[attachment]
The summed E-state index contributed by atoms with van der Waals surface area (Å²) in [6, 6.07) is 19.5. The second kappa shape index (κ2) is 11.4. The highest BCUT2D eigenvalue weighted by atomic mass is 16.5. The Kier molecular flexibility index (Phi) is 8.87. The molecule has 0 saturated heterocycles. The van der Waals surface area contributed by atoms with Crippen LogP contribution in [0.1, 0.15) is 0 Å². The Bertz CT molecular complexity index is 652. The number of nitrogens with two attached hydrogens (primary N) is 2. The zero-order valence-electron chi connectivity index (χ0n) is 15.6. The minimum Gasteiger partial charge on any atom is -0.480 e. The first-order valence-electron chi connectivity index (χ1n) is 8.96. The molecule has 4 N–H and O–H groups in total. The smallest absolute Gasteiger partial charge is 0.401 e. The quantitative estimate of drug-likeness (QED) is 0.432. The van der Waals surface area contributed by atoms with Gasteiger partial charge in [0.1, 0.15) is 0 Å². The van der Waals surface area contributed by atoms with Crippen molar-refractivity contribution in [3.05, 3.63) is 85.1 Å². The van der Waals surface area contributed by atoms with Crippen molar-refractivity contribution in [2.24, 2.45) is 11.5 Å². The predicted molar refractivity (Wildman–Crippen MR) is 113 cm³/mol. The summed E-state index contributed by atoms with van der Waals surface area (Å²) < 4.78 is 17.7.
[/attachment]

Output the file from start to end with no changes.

The summed E-state index contributed by atoms with van der Waals surface area (Å²) in [6, 6.07) is 19.5. The second kappa shape index (κ2) is 11.4. The highest BCUT2D eigenvalue weighted by atomic mass is 16.5. The Kier molecular flexibility index (Phi) is 8.87. The molecule has 0 saturated heterocycles. The van der Waals surface area contributed by atoms with Crippen LogP contribution in [0.1, 0.15) is 0 Å². The Bertz CT molecular complexity index is 652. The number of nitrogens with two attached hydrogens (primary N) is 2. The zero-order valence-electron chi connectivity index (χ0n) is 15.6. The minimum Gasteiger partial charge on any atom is -0.480 e. The first-order valence-electron chi connectivity index (χ1n) is 8.96. The molecule has 4 N–H and O–H groups in total. The smallest absolute Gasteiger partial charge is 0.401 e. The quantitative estimate of drug-likeness (QED) is 0.432. The van der Waals surface area contributed by atoms with Gasteiger partial charge in [0.1, 0.15) is 0 Å². The van der Waals surface area contributed by atoms with Crippen molar-refractivity contribution in [3.05, 3.63) is 85.1 Å². The van der Waals surface area contributed by atoms with Crippen molar-refractivity contribution in [2.24, 2.45) is 11.5 Å². The predicted molar refractivity (Wildman–Crippen MR) is 113 cm³/mol. The summed E-state index contributed by atoms with van der Waals surface area (Å²) < 4.78 is 17.7.